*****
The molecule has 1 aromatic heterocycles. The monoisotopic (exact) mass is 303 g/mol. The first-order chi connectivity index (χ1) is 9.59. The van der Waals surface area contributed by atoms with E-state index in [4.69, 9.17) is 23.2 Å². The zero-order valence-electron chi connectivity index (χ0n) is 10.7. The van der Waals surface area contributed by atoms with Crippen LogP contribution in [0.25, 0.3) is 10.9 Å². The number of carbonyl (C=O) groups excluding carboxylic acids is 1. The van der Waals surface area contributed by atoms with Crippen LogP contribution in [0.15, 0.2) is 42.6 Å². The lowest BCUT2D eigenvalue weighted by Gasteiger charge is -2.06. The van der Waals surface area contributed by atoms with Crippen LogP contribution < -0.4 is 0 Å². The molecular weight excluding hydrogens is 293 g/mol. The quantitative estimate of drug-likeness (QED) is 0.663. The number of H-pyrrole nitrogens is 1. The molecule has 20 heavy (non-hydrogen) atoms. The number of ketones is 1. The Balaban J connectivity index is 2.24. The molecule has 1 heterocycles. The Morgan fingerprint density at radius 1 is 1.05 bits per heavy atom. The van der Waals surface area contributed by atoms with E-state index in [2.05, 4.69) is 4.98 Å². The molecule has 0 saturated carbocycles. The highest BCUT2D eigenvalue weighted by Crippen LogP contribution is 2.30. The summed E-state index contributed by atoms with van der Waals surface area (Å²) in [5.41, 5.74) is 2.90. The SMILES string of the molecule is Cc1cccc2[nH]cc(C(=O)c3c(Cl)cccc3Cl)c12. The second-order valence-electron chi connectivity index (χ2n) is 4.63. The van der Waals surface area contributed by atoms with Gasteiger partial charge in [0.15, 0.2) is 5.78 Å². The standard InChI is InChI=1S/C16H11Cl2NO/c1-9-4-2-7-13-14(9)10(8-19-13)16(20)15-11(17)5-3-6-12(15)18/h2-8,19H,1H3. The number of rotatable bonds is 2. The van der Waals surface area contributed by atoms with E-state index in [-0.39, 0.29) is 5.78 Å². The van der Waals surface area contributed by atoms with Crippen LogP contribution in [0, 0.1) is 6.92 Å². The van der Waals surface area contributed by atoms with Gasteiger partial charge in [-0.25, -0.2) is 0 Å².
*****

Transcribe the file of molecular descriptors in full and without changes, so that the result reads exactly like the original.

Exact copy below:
The molecule has 1 aromatic heterocycles. The monoisotopic (exact) mass is 303 g/mol. The first-order chi connectivity index (χ1) is 9.59. The van der Waals surface area contributed by atoms with E-state index in [4.69, 9.17) is 23.2 Å². The zero-order valence-electron chi connectivity index (χ0n) is 10.7. The van der Waals surface area contributed by atoms with Crippen LogP contribution in [0.25, 0.3) is 10.9 Å². The number of carbonyl (C=O) groups excluding carboxylic acids is 1. The van der Waals surface area contributed by atoms with Crippen LogP contribution in [0.15, 0.2) is 42.6 Å². The lowest BCUT2D eigenvalue weighted by Gasteiger charge is -2.06. The van der Waals surface area contributed by atoms with Crippen LogP contribution < -0.4 is 0 Å². The molecular weight excluding hydrogens is 293 g/mol. The quantitative estimate of drug-likeness (QED) is 0.663. The number of H-pyrrole nitrogens is 1. The molecule has 20 heavy (non-hydrogen) atoms. The number of ketones is 1. The Balaban J connectivity index is 2.24. The molecule has 1 heterocycles. The Morgan fingerprint density at radius 1 is 1.05 bits per heavy atom. The van der Waals surface area contributed by atoms with E-state index in [2.05, 4.69) is 4.98 Å². The molecule has 0 saturated carbocycles. The highest BCUT2D eigenvalue weighted by Crippen LogP contribution is 2.30. The summed E-state index contributed by atoms with van der Waals surface area (Å²) in [5.41, 5.74) is 2.90. The SMILES string of the molecule is Cc1cccc2[nH]cc(C(=O)c3c(Cl)cccc3Cl)c12. The second-order valence-electron chi connectivity index (χ2n) is 4.63. The van der Waals surface area contributed by atoms with Gasteiger partial charge in [0.15, 0.2) is 5.78 Å². The standard InChI is InChI=1S/C16H11Cl2NO/c1-9-4-2-7-13-14(9)10(8-19-13)16(20)15-11(17)5-3-6-12(15)18/h2-8,19H,1H3. The number of rotatable bonds is 2. The van der Waals surface area contributed by atoms with E-state index in [-0.39, 0.29) is 5.78 Å². The van der Waals surface area contributed by atoms with Crippen LogP contribution in [0, 0.1) is 6.92 Å². The van der Waals surface area contributed by atoms with Gasteiger partial charge in [-0.25, -0.2) is 0 Å².